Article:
The transparency law establishes that all information in the hands of the government is of a public nature.  Accordingly, it requires public officials and agencies to apply the “principle of maximum disclosure” when it comes to managing official information: they must presume that the information is public, and only restrict it if it meets certain criteria.66 

The law establishes a list of transparency obligations, requiring every government entity to post on its Web site basic information about its structure, personnel, budget, and operating procedures.  The law also creates mechanisms for the executive to respond to information requests, and orders other entities subject to the law to create their own mechanisms for this purpose as well.67

The transparency law establishes limits on access to official information by defining what constitutes privileged and confidential information.  According to the law, information may be considered “privileged” if its release could endanger national security; undermine international negotiations or relations; damage the financial, economic or monetary stability of the country; risk the life, health or safety of any person; or seriously damage the verification of law fulfillment, crime prevention or persecution, law enforcement , tax revenue, migration control, or the procedural strategies of judicial or administrative processes (as long as the resolutions have not been decreed).  Access to “privileged” information may be limited for up to twelve years.68 

Information is “confidential” if the person who provided it to a government entity specifically indicated that it should remain so.69  It is also “confidential” if it constitutes “personal data,” which the law defines to include:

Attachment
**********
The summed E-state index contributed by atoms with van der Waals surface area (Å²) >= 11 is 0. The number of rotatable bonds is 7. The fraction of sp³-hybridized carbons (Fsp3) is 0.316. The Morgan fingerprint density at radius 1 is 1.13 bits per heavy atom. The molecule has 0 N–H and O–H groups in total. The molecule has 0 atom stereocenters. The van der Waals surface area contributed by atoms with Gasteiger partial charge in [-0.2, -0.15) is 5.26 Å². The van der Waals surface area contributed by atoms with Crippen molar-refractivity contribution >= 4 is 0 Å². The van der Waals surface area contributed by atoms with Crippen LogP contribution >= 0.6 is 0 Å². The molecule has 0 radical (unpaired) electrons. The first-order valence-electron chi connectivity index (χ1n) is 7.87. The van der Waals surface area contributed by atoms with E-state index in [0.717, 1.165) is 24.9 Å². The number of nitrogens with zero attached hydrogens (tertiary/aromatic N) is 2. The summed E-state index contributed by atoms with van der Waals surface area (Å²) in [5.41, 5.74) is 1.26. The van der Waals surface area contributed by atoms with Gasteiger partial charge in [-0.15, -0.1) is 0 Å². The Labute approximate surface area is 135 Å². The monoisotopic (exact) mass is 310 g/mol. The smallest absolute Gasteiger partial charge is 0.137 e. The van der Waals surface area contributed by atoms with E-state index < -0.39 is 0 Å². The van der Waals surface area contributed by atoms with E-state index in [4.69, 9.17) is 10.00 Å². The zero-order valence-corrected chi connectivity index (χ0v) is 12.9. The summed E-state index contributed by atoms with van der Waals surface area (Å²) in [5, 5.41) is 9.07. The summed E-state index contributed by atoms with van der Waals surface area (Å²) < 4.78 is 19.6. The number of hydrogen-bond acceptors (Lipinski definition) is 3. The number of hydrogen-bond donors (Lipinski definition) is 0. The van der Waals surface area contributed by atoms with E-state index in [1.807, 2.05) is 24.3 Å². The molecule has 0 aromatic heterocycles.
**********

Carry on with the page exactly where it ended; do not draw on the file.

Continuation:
all information concerning an individual, identified or identifiable, including their ethnic or racial origin, or related to their physical, moral or emotional characteristics, their personal and family life, residence, telephone number, patrimony, ideology, political opinions, religious or philosophical beliefs or convictions, physical or mental health, sexual preferences, or any other similar preferences that could have an impact on their intimacy.70 

Under the transparency law, “personal data” about an individual can only be disclosed if that individual authorizes the disclosure.  The law also establishes the rights of individuals to obtain access to their own “personal data” and to require that government entities correct any incorrect data in their possession.71 

The transparency law establishes one important exception for information on human rights cases.  Specifically, it provides that “in case of severe violation of fundamental rights or crimes against humanity the information found in the investigations may not be deemed privileged.”72 

Mechanisms for Implementation

Given that the executive had been the center of secrecy for decades, the participants in the negotiations over the law agreed to focus on “opening” the executive first.73  Thus, the transparency law addresses in detail the mechanisms by which citizens can obtain information held by the executive.74 

The transparency law created the Federal Institute for Access to Official Information (IFAI) to promote and regulate access to information within the executive branch, as well as liaison units within each executive agency to respond to specific information requests.